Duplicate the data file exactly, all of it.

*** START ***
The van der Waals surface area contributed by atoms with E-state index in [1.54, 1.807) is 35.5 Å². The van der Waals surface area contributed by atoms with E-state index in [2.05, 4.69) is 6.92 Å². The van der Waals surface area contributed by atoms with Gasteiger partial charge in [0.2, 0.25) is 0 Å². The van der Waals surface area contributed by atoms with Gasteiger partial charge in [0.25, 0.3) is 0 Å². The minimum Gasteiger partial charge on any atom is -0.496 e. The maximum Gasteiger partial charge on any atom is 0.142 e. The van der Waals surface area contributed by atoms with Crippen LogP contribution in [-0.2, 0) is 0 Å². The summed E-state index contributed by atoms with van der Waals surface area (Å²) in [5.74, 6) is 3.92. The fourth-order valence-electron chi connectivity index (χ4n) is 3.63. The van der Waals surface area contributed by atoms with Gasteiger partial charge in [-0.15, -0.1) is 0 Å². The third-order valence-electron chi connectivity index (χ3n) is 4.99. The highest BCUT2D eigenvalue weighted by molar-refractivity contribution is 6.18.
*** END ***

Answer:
The van der Waals surface area contributed by atoms with E-state index in [1.54, 1.807) is 35.5 Å². The van der Waals surface area contributed by atoms with E-state index in [2.05, 4.69) is 6.92 Å². The van der Waals surface area contributed by atoms with Gasteiger partial charge in [0.2, 0.25) is 0 Å². The van der Waals surface area contributed by atoms with Gasteiger partial charge in [0.25, 0.3) is 0 Å². The minimum Gasteiger partial charge on any atom is -0.496 e. The maximum Gasteiger partial charge on any atom is 0.142 e. The van der Waals surface area contributed by atoms with Crippen LogP contribution in [-0.2, 0) is 0 Å². The summed E-state index contributed by atoms with van der Waals surface area (Å²) in [5.74, 6) is 3.92. The fourth-order valence-electron chi connectivity index (χ4n) is 3.63. The van der Waals surface area contributed by atoms with Gasteiger partial charge in [-0.15, -0.1) is 0 Å². The third-order valence-electron chi connectivity index (χ3n) is 4.99. The highest BCUT2D eigenvalue weighted by molar-refractivity contribution is 6.18.